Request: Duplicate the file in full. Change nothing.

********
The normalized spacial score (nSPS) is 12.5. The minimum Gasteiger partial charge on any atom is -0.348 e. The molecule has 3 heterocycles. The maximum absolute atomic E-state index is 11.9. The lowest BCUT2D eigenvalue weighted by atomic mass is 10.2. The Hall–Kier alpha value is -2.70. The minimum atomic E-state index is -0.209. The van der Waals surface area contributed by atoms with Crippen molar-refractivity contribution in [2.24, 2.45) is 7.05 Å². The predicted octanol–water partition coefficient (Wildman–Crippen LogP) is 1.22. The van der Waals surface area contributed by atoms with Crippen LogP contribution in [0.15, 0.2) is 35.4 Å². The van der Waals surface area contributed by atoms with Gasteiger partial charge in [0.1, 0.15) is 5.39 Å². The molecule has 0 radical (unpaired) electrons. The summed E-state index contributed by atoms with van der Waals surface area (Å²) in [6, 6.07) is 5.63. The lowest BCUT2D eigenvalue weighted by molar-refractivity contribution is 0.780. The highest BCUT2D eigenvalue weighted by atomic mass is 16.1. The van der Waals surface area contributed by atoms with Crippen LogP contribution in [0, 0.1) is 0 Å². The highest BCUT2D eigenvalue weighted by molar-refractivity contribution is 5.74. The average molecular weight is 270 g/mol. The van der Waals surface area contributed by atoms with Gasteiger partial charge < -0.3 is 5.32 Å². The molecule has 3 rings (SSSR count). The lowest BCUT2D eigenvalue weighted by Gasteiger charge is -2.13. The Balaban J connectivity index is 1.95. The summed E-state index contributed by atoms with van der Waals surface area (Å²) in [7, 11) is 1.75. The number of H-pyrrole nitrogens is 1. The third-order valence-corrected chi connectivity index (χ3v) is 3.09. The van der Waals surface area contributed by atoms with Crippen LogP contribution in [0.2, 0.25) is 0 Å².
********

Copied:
The normalized spacial score (nSPS) is 12.5. The minimum Gasteiger partial charge on any atom is -0.348 e. The molecule has 3 heterocycles. The maximum absolute atomic E-state index is 11.9. The lowest BCUT2D eigenvalue weighted by atomic mass is 10.2. The Hall–Kier alpha value is -2.70. The minimum atomic E-state index is -0.209. The van der Waals surface area contributed by atoms with Crippen molar-refractivity contribution in [2.24, 2.45) is 7.05 Å². The predicted octanol–water partition coefficient (Wildman–Crippen LogP) is 1.22. The van der Waals surface area contributed by atoms with Crippen LogP contribution in [0.15, 0.2) is 35.4 Å². The van der Waals surface area contributed by atoms with Gasteiger partial charge in [0.1, 0.15) is 5.39 Å². The molecule has 0 radical (unpaired) electrons. The summed E-state index contributed by atoms with van der Waals surface area (Å²) in [6, 6.07) is 5.63. The lowest BCUT2D eigenvalue weighted by molar-refractivity contribution is 0.780. The highest BCUT2D eigenvalue weighted by atomic mass is 16.1. The van der Waals surface area contributed by atoms with Crippen LogP contribution in [0, 0.1) is 0 Å². The highest BCUT2D eigenvalue weighted by molar-refractivity contribution is 5.74. The average molecular weight is 270 g/mol. The van der Waals surface area contributed by atoms with Gasteiger partial charge < -0.3 is 5.32 Å². The molecule has 3 rings (SSSR count). The lowest BCUT2D eigenvalue weighted by Gasteiger charge is -2.13. The Balaban J connectivity index is 1.95. The summed E-state index contributed by atoms with van der Waals surface area (Å²) in [7, 11) is 1.75. The number of H-pyrrole nitrogens is 1. The third-order valence-corrected chi connectivity index (χ3v) is 3.09. The van der Waals surface area contributed by atoms with Crippen LogP contribution in [0.2, 0.25) is 0 Å².